the couple in it. We then see Sakharov at the window of his apartment
and in the immediately following shot we see Bonner in her housecoat
on their balcony. Viewers might think the couple were together
on the balcony, but actually the camera rarely shows them together.
In one obscure scene Bonner meets Sakharov on a street corner;
in another, a family outing is glimpsed when Sakharov's daughter,
Tatiana, and his granddaughter, Marina, visit Gorky. The occasional
black and white film includes shots of Sakharov's son, Dimitri,
who is also identified on a visit to Gorky. The narration over
this early portion is homey, almost sentimental:
the whole the couple spend most of their time together -just the
two of them. They go out for walks in the town and for drives.
And although they keep to themselves, they're glad to welcome
visitors at their home, both relatives or simply friends."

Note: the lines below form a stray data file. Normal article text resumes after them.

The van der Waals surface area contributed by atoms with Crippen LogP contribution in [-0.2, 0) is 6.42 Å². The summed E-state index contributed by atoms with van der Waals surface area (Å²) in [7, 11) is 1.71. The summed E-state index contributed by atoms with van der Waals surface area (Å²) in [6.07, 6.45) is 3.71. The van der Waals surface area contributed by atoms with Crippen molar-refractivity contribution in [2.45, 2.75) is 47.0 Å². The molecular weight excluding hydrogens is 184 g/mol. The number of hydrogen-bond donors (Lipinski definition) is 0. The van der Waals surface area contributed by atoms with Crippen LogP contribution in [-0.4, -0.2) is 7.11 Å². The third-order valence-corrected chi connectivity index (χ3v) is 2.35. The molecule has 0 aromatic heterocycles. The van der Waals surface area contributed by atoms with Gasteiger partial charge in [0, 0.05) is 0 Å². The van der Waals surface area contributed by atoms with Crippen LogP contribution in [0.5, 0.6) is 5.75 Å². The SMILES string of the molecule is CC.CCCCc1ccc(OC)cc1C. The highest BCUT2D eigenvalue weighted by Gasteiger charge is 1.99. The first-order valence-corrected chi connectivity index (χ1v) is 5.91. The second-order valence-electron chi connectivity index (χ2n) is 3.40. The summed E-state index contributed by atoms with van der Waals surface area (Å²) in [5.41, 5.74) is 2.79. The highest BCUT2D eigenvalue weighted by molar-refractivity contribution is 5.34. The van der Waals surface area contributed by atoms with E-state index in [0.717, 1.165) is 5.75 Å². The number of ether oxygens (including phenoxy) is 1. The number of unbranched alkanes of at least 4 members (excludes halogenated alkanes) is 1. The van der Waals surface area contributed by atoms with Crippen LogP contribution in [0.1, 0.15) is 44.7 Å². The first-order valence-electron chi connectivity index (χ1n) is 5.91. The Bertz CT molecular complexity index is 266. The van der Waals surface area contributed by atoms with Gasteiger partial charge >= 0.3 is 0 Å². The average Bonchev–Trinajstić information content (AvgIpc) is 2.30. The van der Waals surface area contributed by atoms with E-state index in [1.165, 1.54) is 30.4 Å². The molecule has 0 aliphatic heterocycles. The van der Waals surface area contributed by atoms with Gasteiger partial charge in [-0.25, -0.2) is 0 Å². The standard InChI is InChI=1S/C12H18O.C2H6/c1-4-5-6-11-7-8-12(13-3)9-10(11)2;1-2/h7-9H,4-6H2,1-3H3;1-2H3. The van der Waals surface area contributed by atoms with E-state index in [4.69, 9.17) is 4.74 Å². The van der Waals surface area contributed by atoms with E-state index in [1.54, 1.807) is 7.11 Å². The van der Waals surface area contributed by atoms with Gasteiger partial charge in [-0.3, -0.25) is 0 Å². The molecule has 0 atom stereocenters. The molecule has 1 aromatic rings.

film then deals with Bonner's contacts with American embassy officials,
a segment which begins with a black and white still photograph
of Bonner at the window of a train saying goodbye to Sakharov
on the platform, followed by color shots of Moscow and the American
embassy building. The narration here deserves attention. It throws
the emphasis on Bonner herself, as if she were acting on her own
initiative and for motives of her own.
himself never leaves Gorky, but until recently Bonner had this
right and made regular visits to Moscow. According to reports
in the Soviet press, Bonner established contacts with the United
States embassy and planned to take refuge there so as to blackmail
the authorities into granting her request by putting pressure
request? The film never mentions her heart condition nor her appeal
for an exit visa.
would have been in much the same position as were recently the
group of pentecostals who had lived in the embassy for over five
years. To prevent Bonner from taking such actions in the future,